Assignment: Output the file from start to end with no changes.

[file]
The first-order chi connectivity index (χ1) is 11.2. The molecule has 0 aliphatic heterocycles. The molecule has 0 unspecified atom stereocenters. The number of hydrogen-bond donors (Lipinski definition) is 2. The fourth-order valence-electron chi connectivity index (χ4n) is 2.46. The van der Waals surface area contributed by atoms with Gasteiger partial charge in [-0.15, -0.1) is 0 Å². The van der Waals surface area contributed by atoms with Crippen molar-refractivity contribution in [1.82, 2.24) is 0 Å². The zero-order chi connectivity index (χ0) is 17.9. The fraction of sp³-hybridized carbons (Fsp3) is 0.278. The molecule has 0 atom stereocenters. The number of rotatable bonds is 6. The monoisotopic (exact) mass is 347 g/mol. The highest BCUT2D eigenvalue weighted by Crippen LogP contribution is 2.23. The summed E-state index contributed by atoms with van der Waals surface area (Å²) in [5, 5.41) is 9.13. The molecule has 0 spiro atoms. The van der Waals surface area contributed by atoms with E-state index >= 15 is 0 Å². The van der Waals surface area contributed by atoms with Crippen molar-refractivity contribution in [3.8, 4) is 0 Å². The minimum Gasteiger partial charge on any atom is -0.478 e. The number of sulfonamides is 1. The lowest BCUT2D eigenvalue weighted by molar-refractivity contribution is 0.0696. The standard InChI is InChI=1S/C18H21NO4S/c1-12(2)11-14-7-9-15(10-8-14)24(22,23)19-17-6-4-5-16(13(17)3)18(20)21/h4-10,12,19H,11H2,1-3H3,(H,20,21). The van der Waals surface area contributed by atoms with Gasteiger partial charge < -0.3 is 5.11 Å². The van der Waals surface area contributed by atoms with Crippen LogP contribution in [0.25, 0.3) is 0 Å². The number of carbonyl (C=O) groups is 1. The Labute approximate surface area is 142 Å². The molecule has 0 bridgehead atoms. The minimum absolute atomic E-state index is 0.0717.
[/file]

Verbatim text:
The first-order chi connectivity index (χ1) is 11.2. The molecule has 0 aliphatic heterocycles. The molecule has 0 unspecified atom stereocenters. The number of hydrogen-bond donors (Lipinski definition) is 2. The fourth-order valence-electron chi connectivity index (χ4n) is 2.46. The van der Waals surface area contributed by atoms with Gasteiger partial charge in [-0.15, -0.1) is 0 Å². The van der Waals surface area contributed by atoms with Crippen molar-refractivity contribution in [1.82, 2.24) is 0 Å². The zero-order chi connectivity index (χ0) is 17.9. The fraction of sp³-hybridized carbons (Fsp3) is 0.278. The molecule has 0 atom stereocenters. The number of rotatable bonds is 6. The monoisotopic (exact) mass is 347 g/mol. The highest BCUT2D eigenvalue weighted by Crippen LogP contribution is 2.23. The summed E-state index contributed by atoms with van der Waals surface area (Å²) in [5, 5.41) is 9.13. The molecule has 0 spiro atoms. The van der Waals surface area contributed by atoms with E-state index >= 15 is 0 Å². The van der Waals surface area contributed by atoms with Crippen molar-refractivity contribution in [3.8, 4) is 0 Å². The minimum Gasteiger partial charge on any atom is -0.478 e. The number of sulfonamides is 1. The lowest BCUT2D eigenvalue weighted by molar-refractivity contribution is 0.0696. The standard InChI is InChI=1S/C18H21NO4S/c1-12(2)11-14-7-9-15(10-8-14)24(22,23)19-17-6-4-5-16(13(17)3)18(20)21/h4-10,12,19H,11H2,1-3H3,(H,20,21). The van der Waals surface area contributed by atoms with Gasteiger partial charge < -0.3 is 5.11 Å². The van der Waals surface area contributed by atoms with Crippen LogP contribution in [0.25, 0.3) is 0 Å². The number of carbonyl (C=O) groups is 1. The Labute approximate surface area is 142 Å². The molecule has 0 bridgehead atoms. The minimum absolute atomic E-state index is 0.0717.